The monopolist economy

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The Monopoly: A State of Exclusivity.
A monopoly is a situation of exclusivity, in economics it is when an individual, a corporation or government is the sole holder of the supply and demand on aparticular market (either for manufacturing goods, sales and operating services). In a market of perfect competition, there should have atomicity (many buyers and sellers to promote competition). But inreality, this is not the case, we find that in many markets, there are: few producers: oligopoly (mobile, automotive, petroleum, supermarket ...)
A single producer: monopoly (the Post Office,public railways...).
The monopoly is rare, it exists mainly in the public domain, they are public companies that manage them. However, because of the increasing concentration of businesses, it is moreoligopolistic (horizontal concentration. Here, companies buy or merge with a company of the branch, such that Neuf Telecom in France buys Club Internet).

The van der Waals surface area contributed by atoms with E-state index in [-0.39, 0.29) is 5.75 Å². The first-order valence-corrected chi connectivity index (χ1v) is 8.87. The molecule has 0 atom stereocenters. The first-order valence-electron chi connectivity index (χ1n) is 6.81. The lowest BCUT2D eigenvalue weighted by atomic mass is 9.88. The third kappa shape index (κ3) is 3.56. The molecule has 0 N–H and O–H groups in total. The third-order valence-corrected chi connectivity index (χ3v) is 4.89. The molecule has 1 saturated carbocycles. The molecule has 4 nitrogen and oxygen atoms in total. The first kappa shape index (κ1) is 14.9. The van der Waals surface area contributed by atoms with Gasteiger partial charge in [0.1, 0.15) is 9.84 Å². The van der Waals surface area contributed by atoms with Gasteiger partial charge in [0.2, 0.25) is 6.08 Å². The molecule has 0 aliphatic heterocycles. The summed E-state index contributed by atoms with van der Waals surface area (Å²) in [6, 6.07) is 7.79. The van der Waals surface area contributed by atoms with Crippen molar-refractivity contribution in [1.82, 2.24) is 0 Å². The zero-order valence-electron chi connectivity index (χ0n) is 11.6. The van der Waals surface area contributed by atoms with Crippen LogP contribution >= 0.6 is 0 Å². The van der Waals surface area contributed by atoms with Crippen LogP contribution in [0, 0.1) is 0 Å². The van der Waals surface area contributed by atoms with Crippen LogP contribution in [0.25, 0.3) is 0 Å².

A monopoly may appear for several differentreasons and sometimes it can be caused naturally this is what we call a “natural monopoly”.
It occurs when an industry requires significant investment if one company can make profits. You have toproduce in large quantities to repay investments (economies of scale) and therefore two companies could not survive.
This is the case in rail transport (construction and management of railway lines),production of energy (nuclear, thermal ...) for example. This forms a natural monopoly. These monopolies are usually managed by public companies because, given the vital nature of these activities,all citizens must be able to access at a reasonable cost. A private company might be tempted to take advantage of the situation to make excessive profits (as is the case in oil or water distribution inEgypt).
In some industries, there are barriers to entry, for example through research and development costs exorbitant (computer chips, aircraft ...). So few companies share the market.